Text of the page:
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Greed is only possible in zero-sum interaction.

An Understanding of Greed

Posted by Damien on September 25, 2012 at 8:42 pm

The common usage of the term is ambiguous and used primarily in class warfare propaganda and/or with the goal of demonizing individuals or groups of individuals. However, despite the moral haze through which we usually view reality, people are still able to still able to catch glimpses or true moral issues that resonate with their moral intuitions and I believe greed fits into this category. Many of the individuals that people feel are greedy may actually be greedy and morally wrong; however, due to the haze the reasoning people use to justify their feelings is often wrong. This is due to the fact that they are basing their reasoning on empirical (based on experience) observations and not basic a priori principles. Their observations are skewed by personal bias and a “polluted” environment. I’ll explain the “polluted environment” after I try to form a less ambiguous understanding of greed.

I posit that greed is a behavior in relation to morals and actual people. I state this because it is not really possible to know another person’s “mental state” or intentions except in the literary sense where a character’s mind is the creation of the author. It could be argued that when judging one’s own morality you could apply greed to your own mental state but this has little philosophical usefulness since greed is simply a word to be used in external dialogue with others who can not know if you are accurately or honestly describing your state of mind. As for greed as a motivation, it has the same faults as previously mentioned for “mental states” and also allows for greed to be morally good, bad, or neutral (greediness for knowledge, greediness for privacy, greediness for respect). This negates greed’s philosphical usefulness to classify anything. Excessive or rapacious desires may incline a person towards greedy behaviors/actions but they do not absolutely and necessarily lead to greedy behavior. These desires and inclinations are more in the realm of psychology which is not required to seek “truth” but simply find patterns, trends, and positive explanations for phenomenon based on empirical observations and the scientific method.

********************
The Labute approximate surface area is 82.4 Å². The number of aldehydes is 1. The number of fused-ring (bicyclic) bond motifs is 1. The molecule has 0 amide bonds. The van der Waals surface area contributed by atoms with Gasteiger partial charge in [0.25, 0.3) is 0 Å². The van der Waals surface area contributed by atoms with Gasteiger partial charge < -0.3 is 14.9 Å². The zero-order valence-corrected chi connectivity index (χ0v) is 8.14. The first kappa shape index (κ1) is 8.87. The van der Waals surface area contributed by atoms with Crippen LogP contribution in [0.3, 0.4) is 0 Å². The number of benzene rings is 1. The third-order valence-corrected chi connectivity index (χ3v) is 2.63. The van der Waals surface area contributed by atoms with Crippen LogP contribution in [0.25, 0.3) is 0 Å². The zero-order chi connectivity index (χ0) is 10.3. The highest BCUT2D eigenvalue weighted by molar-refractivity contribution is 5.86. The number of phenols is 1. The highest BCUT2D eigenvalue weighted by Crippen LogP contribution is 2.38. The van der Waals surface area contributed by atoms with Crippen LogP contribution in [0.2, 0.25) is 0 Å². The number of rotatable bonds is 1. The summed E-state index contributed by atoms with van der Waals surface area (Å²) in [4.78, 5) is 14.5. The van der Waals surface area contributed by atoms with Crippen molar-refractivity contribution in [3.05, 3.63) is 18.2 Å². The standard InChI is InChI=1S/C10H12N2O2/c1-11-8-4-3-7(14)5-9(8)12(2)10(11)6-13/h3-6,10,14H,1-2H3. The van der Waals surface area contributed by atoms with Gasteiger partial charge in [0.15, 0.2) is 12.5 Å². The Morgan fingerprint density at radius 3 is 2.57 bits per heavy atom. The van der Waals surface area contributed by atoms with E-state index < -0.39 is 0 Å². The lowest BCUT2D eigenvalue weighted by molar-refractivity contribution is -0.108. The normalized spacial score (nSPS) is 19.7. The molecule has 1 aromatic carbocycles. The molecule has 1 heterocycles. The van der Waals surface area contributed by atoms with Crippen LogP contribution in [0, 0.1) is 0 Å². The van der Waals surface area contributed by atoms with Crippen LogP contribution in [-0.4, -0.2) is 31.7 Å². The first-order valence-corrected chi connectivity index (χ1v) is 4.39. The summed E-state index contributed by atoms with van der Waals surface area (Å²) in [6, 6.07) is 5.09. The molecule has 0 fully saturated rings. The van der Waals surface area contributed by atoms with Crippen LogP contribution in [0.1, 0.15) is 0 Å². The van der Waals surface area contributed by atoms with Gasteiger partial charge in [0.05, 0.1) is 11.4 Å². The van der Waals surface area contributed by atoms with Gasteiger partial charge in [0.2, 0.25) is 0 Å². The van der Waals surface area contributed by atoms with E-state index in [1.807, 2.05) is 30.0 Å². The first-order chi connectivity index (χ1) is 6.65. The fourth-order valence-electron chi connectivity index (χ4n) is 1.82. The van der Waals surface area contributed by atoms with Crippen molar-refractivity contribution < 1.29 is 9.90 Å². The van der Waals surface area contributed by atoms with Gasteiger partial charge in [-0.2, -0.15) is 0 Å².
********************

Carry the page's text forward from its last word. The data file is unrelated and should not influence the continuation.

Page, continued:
What kind of behavior is greed? Greed may often be based on a hazy or skewed understanding of self-interest developed from “preconceived implications, imagery, and value judgments.” Is greed accurately perceived as the inevitable result of self-interest, in these cases? Most people who may mis-classify self-interest as greed are aware that there is a difference. They may believe that all greed is within the realm of self-interest but not all self-interest is greed. Most recognize that some degree of self-interest is necessary for survival and is biologically necessary. So if self-interest is not an immoral behavior and yet some behavior is necessary for greed to be immoral, what is left.

Greed is only possible in zero-sum interaction. If interaction or exchange is voluntary and free then none of the participants would be acting immorally or greedily. In order to make the interaction zero-sum would require coercion, the threat or use of force, either directly by one, or more, of the participants or indirectly on their behalf. If the participant(s) use direct coercion they are likely to be engaging in behaviors that would be classified as assault, murder, extortion, robbery, theft, fraud and/or greed. In our empirical observations of this behavior greed is likely to be an after thought of our classification or misapplied as a classification for the criminal aggressor’s mental state or motivation in relation to the more serious, or obvious, crimes. However, where we apply greed more readily is when the participant is acting through coercion applied indirectly on their behalf. This occurs when a representative assaults, murders, extorts, robs, steals, or commits fraud on their behalf so that they may gain some advantage in the interaction. This is most commonly done through statist intervention, which is coercive by definition and always creates a zero-sum interaction. The fact that statist intervention is assumed as a given and pervades all, or nearly all, human interaction creates the “polluted environment” where we are able to recognize phenomenon that resembles greed in our empirical observations but can not separate the phenomenon from its cause because we never observe interaction absent the context of state coercion.

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